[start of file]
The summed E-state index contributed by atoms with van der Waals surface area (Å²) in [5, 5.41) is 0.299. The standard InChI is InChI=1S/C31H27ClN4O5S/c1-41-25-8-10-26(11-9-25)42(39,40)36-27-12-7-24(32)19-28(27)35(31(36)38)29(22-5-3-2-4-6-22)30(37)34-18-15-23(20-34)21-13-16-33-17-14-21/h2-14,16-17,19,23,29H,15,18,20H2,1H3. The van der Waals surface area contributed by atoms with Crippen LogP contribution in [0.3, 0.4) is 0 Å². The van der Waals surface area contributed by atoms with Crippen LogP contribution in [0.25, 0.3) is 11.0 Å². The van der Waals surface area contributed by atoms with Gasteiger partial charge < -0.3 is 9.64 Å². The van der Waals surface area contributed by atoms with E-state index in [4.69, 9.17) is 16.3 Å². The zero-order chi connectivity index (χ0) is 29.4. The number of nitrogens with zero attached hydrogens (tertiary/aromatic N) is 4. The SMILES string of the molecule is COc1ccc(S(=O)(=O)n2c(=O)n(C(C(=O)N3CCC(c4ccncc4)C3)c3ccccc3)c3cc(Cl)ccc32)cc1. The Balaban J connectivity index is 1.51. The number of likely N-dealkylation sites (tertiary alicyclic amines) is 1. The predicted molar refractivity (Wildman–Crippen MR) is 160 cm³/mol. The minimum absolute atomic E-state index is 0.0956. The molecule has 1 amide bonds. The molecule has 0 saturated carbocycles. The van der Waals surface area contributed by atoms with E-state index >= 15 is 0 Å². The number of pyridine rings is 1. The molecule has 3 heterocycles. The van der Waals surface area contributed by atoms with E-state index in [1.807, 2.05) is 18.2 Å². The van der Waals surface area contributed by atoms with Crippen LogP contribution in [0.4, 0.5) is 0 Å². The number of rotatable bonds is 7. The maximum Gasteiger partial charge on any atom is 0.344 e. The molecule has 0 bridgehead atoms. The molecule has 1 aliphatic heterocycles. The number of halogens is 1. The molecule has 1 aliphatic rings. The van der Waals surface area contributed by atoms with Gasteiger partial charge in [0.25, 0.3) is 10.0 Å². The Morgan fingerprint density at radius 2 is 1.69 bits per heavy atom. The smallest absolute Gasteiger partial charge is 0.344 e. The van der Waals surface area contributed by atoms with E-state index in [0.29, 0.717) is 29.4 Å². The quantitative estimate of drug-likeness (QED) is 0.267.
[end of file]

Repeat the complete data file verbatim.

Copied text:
The summed E-state index contributed by atoms with van der Waals surface area (Å²) in [5, 5.41) is 0.299. The standard InChI is InChI=1S/C31H27ClN4O5S/c1-41-25-8-10-26(11-9-25)42(39,40)36-27-12-7-24(32)19-28(27)35(31(36)38)29(22-5-3-2-4-6-22)30(37)34-18-15-23(20-34)21-13-16-33-17-14-21/h2-14,16-17,19,23,29H,15,18,20H2,1H3. The van der Waals surface area contributed by atoms with Crippen LogP contribution in [0.3, 0.4) is 0 Å². The van der Waals surface area contributed by atoms with Crippen LogP contribution in [0.25, 0.3) is 11.0 Å². The van der Waals surface area contributed by atoms with Gasteiger partial charge < -0.3 is 9.64 Å². The van der Waals surface area contributed by atoms with E-state index in [4.69, 9.17) is 16.3 Å². The zero-order chi connectivity index (χ0) is 29.4. The number of nitrogens with zero attached hydrogens (tertiary/aromatic N) is 4. The SMILES string of the molecule is COc1ccc(S(=O)(=O)n2c(=O)n(C(C(=O)N3CCC(c4ccncc4)C3)c3ccccc3)c3cc(Cl)ccc32)cc1. The Balaban J connectivity index is 1.51. The number of likely N-dealkylation sites (tertiary alicyclic amines) is 1. The predicted molar refractivity (Wildman–Crippen MR) is 160 cm³/mol. The minimum absolute atomic E-state index is 0.0956. The molecule has 1 amide bonds. The molecule has 0 saturated carbocycles. The van der Waals surface area contributed by atoms with E-state index >= 15 is 0 Å². The number of pyridine rings is 1. The molecule has 3 heterocycles. The van der Waals surface area contributed by atoms with E-state index in [1.807, 2.05) is 18.2 Å². The van der Waals surface area contributed by atoms with Crippen LogP contribution in [0.4, 0.5) is 0 Å². The number of rotatable bonds is 7. The maximum Gasteiger partial charge on any atom is 0.344 e. The molecule has 0 bridgehead atoms. The molecule has 1 aliphatic heterocycles. The number of halogens is 1. The molecule has 1 aliphatic rings. The van der Waals surface area contributed by atoms with Gasteiger partial charge in [0.25, 0.3) is 10.0 Å². The Morgan fingerprint density at radius 2 is 1.69 bits per heavy atom. The smallest absolute Gasteiger partial charge is 0.344 e. The van der Waals surface area contributed by atoms with E-state index in [0.29, 0.717) is 29.4 Å². The quantitative estimate of drug-likeness (QED) is 0.267.